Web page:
Across the Embarcadero is A. Page Brown’s 1898 Ferry Building, restored and reopened in 2003 with restaurants, food shops and a farmers’ market three days a week. One block south is A.A. Pyle’s 1914 Agriculture Building, a Renaissance palazzo-style structure that once was the city’s main post office. Across the street is the Audiffred Building (1-21 Mission), Hippolyte Audiffred’s 1889 tribute to his native France. The 1938 Rincon Center at Mission and Spear designed by Gilbert Underwood, also once a post office, contains remarkable WPA murals. Heading south toward the Bay Bridge, note Carl Werner’s 1924 YMCA Building (166 The Embarcadero) and the graceful, 1933 neo-Romanesque Hills Brothers Coffee Factory (2 Harrison) by George Kelham.

As you walk along the Embarcadero, note the Promenade Ribbon, a linear sculpture, and the Historic Interpretive Signage Project of plaques and illustrated pylons. On them, you can read the story of 1930s union fighter and longshoreman Harry Bridges, see a 1913 photo of the Embarcadero and more. At Folsom Street is Rincon Park with “Cupid’s Span,” a 60-foot sculpture by Claes Oldenburg and Coosje van Bruggen donated to the city by Gap founders Donald and Doris Fisher. At Pier 40 is grassy South Beach Park and Mark di Suvero’s 60-foot stainless steel sculpture “Sea Change.”

Rehabilitated into housing, the 1867 Oriental Warehouse (650 First St.) was the repository for goods shipped from Asia. At Townsend and Second is Frederick H. Meyer’s 1920 Fire Department Pumping Station (698 Second St.). South Park, laid out in 1856 by George Gordon in the model of London residential crescents and leveled by the ’06 quake, today is a tony commercial and residential area and a high tech hub. Jack Dorsey is said to have originally conceived the idea for Twitter here. A few blocks away, at Fourth and King streets, is Oracle Park, San Francisco Giant’s 40,000-seat baseball stadium. The Schmidt Lithography Co. at Second and Bryant and the plant across the street have been rehabilitated as the “Clock Tower” live/work complex. Note 85 Second St., a former Wells Fargo Express Building that survived the ‘06 earthquake. Return to the Palace Hotel for tea in the Garden Court.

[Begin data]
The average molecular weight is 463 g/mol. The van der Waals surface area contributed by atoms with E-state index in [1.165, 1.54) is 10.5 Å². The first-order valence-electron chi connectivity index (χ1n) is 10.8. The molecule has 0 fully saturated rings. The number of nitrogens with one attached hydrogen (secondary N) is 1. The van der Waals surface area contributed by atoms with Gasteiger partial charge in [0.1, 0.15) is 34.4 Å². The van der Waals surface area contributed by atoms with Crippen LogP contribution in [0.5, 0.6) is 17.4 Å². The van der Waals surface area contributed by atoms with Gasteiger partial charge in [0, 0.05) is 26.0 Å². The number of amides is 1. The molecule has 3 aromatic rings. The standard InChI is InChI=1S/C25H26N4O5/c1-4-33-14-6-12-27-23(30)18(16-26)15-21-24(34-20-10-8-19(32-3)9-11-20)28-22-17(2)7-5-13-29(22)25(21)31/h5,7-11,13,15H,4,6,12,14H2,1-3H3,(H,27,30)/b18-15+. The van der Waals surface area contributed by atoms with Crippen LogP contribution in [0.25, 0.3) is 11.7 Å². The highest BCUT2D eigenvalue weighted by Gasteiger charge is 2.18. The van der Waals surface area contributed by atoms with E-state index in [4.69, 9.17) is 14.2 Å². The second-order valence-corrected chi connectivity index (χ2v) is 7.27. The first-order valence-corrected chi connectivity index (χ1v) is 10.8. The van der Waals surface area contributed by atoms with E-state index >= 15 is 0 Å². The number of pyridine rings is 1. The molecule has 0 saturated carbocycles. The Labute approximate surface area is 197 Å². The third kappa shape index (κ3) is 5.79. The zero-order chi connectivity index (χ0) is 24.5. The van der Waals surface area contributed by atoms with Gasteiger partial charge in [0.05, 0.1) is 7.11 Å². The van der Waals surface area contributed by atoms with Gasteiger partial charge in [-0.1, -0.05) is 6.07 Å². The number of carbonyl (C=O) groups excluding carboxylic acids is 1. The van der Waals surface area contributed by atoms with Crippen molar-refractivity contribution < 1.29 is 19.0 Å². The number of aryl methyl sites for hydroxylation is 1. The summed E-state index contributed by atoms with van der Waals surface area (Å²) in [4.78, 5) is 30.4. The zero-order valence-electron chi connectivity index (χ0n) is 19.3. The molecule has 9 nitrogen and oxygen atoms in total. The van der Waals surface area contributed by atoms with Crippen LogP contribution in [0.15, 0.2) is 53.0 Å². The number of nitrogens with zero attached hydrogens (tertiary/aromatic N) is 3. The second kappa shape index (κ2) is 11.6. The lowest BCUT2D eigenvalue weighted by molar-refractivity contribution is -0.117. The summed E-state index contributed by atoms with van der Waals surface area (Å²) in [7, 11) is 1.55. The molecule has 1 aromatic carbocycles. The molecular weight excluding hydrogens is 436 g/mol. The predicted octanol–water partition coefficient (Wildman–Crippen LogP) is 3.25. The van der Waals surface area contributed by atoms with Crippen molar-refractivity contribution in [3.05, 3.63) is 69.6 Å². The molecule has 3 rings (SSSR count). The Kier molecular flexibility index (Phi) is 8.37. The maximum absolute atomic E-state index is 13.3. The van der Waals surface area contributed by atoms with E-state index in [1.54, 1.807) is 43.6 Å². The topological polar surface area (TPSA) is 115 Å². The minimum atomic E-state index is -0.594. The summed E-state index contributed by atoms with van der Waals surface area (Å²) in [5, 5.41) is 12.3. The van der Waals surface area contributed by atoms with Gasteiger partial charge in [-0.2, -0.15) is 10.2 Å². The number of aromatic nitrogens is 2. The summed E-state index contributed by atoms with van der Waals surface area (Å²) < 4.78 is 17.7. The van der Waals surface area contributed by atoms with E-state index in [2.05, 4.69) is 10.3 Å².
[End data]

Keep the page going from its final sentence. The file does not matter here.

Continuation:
Photo: San Francisco Giants

Catch the historic F-Line trolley on Market. Get off at Seventh Street and walk one block south to Mission and the old Main Post Office, now the U.S. Court of Appeals Building, designed by James Knox Taylor in 1905. The golden-arched mosaic interior is among the most impressive of the public buildings. Across the street is the new Federal Building, designed by 2005 Pritzker Architectural Prize-winner Thom Mayne. Albert Pissis’ now-empty 1892 Hibernia Bank Building (Jones, Market and McAllister) is the city’s oldest surviving bank building in a strictly classical revival idiom.

The Civic Center, with its Beaux Arts symmetrical layout, expresses San Francisco’s early 20th century consciousness of its position as THE metropolis of the West Coast. Buildings include: Arthur Brown Jr.’s 1936 Federal Building; George Kelham’s 1917 Old Main Library, now home of the Asian Art Museum, renovated by Italian architect Gae Aulenti and reopened in 2003; the new Main Library at Market and Grove, designed by James Freed & Simon Martin-Vegue Winkelstein Moris in 1996; John Galen Howard, Frederick Meyer & John Reid Jr.’s 1914 Civic Auditorium, renamed for rockmeister Bill Graham; the ubiquitous Bliss & Faville’s 1922 State Building at 250 McAllister; and Hood Miller’s 1997 Superior Court, 350 McAllister. Facing Civic Center Plaza is City Hall, the highest expression of the Beaux Arts City Beautiful Movement in the nation, designed by Bakewell & Brown in 1915.

Facing the Van Ness Ave. side of City Hall are Arthur Brown Jr. & G. Albert Lansburg’s 1932 Opera House and Veterans Building, and Skidmore Owings & Merrill’s 1981 Davies Symphony Hall, with Henry Moore’s 1973 “Large Four Piece Reclining Figure” in bronze outside.

Photo: Beto Lopez

Three public art installations grace the Main Library at Larkin and Grove: Alice Aycock’s “Functional and Fantasy Stair, Cyclone Fragment,” made of aluminum, painted steel, stainless steel and plaster; Nayland Blake’s “Constellation,” painted steel, mirrors and fiber optic lighting by Architectural Lighting Design and Ann Hamilton; and Ann Chamberlain’s “Untitled,” 50,000 hand-notated catalogue cards embedded in artisan plaster on the third, fourth and fifth floor walls.

Moving with air currents and reflecting the changing light outside the library is Carl Djerassi’s 1982 gift to the city, “Double L Excentric Gyratory,” a stainless steel kinetic sculpture by American artist George Rickey.

For calendar information and local expert recommendations on all of San Francisco’s arts and cultural activities, visit which features more than 1,000 arts events in its database along with curated arts highlights and feature articles. is accessible on iPads, iPhones and other mobile devices.

Explore 10 self-guided tours designed to immerse visitors in San Francisco’s culture, rich ethnic heritage and world-class art.